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English Vs. Journalism Degrees: What's the Difference

English and journalism degrees are both available at the undergraduate and graduate levels as bachelor's, master's and doctoral degrees. Degree programs in either English or journalism can prepare students for careers in journalism and writing; however, what students study in these degree programs can vary.

Overview of English Degree Programs

English students primarily study novels, plays, poems and short stories written by English-speaking writers. Individuals also study the history and use of the English language. Students can streamline their degree to focus on areas that interest them, such as a particular author or literary period. In addition to studying literature, students also explore film, television and journalism.

Career Options

The types of careers available to graduates depends on the degree they earn. For example, a bachelor's degree in English can prepare students for careers as technical writers or copy editors. Other possible jobs include work in marketing, administration and elementary or high school teaching.

Popular job titles for graduates with a master's degree include postsecondary teacher, technical writer and high school teacher. Possible job titles for graduates with a Doctor of Philosophy (Ph.D.) in English include associate, assistant and full professor.

Overview of Journalism Degree Programs

Journalism students learn to write, edit and report news articles for broadcast and publication. Journalism students also explore legal issues such as libel. Typical course topics include copyediting, mass communication, reporting, media law and magazine writing. Students can pursue concentrations that interest them, such as photojournalism, which teaches students how to take photos and edit them for newspapers, magazines and websites.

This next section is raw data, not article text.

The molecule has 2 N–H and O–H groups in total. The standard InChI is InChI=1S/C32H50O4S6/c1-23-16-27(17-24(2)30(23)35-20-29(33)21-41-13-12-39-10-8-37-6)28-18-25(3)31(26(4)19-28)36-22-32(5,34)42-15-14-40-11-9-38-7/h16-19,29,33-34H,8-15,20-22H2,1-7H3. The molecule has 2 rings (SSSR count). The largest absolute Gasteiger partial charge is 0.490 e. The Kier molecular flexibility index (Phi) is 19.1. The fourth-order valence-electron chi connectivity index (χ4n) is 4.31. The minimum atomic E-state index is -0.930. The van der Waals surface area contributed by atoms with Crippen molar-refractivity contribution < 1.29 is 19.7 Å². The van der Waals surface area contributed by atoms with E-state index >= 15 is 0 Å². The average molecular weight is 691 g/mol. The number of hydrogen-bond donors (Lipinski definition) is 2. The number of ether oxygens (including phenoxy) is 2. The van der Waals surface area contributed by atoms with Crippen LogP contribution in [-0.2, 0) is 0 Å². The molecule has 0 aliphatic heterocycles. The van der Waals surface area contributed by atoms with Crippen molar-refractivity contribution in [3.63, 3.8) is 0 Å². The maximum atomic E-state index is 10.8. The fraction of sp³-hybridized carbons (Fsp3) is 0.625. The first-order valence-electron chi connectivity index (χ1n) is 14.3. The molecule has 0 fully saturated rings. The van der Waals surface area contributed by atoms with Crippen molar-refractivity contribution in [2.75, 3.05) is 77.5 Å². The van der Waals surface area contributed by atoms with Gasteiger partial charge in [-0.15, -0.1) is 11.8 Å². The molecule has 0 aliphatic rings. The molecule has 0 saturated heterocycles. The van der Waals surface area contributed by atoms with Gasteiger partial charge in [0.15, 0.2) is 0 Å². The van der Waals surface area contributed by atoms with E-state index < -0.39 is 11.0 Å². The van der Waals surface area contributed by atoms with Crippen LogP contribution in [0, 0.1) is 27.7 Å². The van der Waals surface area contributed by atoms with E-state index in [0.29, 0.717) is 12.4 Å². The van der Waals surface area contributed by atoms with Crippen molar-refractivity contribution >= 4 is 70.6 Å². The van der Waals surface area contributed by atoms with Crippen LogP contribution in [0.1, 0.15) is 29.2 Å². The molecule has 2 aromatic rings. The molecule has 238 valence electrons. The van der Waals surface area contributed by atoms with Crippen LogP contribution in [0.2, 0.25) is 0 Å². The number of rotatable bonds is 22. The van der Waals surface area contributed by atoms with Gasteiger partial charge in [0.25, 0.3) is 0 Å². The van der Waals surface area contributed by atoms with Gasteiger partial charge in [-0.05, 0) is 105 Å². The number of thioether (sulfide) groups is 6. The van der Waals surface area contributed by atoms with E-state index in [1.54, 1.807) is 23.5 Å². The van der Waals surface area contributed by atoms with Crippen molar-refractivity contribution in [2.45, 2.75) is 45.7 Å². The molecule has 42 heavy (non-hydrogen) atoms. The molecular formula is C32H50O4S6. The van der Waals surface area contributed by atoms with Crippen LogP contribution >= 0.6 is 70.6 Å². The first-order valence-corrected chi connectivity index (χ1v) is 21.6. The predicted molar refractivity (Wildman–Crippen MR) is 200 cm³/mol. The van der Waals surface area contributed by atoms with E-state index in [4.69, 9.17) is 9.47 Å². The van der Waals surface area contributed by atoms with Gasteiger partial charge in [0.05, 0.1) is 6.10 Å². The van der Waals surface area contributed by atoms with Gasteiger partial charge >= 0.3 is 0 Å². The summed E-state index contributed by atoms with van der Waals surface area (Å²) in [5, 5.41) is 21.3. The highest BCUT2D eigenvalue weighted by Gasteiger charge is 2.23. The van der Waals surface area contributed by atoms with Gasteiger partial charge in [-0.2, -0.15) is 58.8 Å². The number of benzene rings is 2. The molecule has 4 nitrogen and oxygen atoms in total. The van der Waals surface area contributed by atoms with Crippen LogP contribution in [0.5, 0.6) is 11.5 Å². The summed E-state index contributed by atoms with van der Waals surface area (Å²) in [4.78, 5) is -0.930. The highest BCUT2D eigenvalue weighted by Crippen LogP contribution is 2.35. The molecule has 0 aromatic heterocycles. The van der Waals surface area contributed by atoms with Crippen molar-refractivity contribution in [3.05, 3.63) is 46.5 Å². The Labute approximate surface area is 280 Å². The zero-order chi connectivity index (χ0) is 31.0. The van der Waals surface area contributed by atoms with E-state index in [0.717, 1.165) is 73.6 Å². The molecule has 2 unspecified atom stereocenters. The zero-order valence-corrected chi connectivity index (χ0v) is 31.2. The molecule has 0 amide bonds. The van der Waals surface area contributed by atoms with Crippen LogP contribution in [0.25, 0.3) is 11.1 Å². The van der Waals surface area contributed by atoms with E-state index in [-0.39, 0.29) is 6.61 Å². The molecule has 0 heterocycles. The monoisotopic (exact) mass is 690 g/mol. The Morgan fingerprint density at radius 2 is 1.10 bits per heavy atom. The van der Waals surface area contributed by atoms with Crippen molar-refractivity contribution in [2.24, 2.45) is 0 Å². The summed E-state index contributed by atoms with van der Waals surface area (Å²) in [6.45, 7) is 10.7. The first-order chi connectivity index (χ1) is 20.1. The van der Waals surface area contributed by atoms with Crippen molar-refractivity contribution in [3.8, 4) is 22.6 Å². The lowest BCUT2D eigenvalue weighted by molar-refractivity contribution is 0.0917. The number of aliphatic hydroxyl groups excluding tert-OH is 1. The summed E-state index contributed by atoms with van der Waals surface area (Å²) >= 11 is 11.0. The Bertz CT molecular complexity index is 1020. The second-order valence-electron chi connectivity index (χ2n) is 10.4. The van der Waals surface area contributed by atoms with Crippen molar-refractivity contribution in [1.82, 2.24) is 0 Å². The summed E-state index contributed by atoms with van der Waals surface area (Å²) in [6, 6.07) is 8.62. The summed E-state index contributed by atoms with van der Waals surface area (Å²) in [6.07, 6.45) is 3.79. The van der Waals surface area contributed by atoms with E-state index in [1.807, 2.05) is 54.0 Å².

Career Options

Obtaining a bachelor's degree in journalism is the starting point for this field. A degree in communications or another relevant area of study is also acceptable. Many employers find job leads from journalism professors at colleges and universities. They may also get leads from newspaper editors where students have worked or interned.

Career options for journalism students can include traditional jobs as newspaper reporters, journalists, broadcasters and print editors, as well as employment in marketing and communications. Individuals may work as managers, specialists, coordinators or directors in these fields, including professional blogging and advertising.

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